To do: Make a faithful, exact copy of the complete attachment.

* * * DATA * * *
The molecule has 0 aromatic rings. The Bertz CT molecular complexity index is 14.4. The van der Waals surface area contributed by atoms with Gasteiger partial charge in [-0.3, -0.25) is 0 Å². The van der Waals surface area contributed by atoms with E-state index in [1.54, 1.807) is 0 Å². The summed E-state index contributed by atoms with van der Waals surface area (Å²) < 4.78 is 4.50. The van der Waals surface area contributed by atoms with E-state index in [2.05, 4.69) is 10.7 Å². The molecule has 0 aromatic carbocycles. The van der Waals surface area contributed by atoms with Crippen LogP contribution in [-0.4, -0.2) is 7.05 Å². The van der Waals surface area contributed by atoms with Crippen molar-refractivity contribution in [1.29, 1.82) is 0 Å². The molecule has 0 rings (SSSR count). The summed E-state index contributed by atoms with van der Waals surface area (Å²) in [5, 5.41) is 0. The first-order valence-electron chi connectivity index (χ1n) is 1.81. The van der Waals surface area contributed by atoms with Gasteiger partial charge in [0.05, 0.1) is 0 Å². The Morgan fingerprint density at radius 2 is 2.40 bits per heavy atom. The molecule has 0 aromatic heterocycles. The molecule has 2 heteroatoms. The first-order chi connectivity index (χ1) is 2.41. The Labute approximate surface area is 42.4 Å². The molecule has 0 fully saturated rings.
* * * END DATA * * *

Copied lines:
The molecule has 0 aromatic rings. The Bertz CT molecular complexity index is 14.4. The van der Waals surface area contributed by atoms with Gasteiger partial charge in [-0.3, -0.25) is 0 Å². The van der Waals surface area contributed by atoms with E-state index in [1.54, 1.807) is 0 Å². The summed E-state index contributed by atoms with van der Waals surface area (Å²) < 4.78 is 4.50. The van der Waals surface area contributed by atoms with E-state index in [2.05, 4.69) is 10.7 Å². The molecule has 0 aromatic carbocycles. The van der Waals surface area contributed by atoms with Crippen LogP contribution in [-0.4, -0.2) is 7.05 Å². The van der Waals surface area contributed by atoms with Crippen molar-refractivity contribution in [1.29, 1.82) is 0 Å². The molecule has 0 rings (SSSR count). The summed E-state index contributed by atoms with van der Waals surface area (Å²) in [5, 5.41) is 0. The first-order valence-electron chi connectivity index (χ1n) is 1.81. The van der Waals surface area contributed by atoms with Gasteiger partial charge in [0.05, 0.1) is 0 Å². The Morgan fingerprint density at radius 2 is 2.40 bits per heavy atom. The molecule has 0 aromatic heterocycles. The molecule has 2 heteroatoms. The first-order chi connectivity index (χ1) is 2.41. The Labute approximate surface area is 42.4 Å². The molecule has 0 fully saturated rings.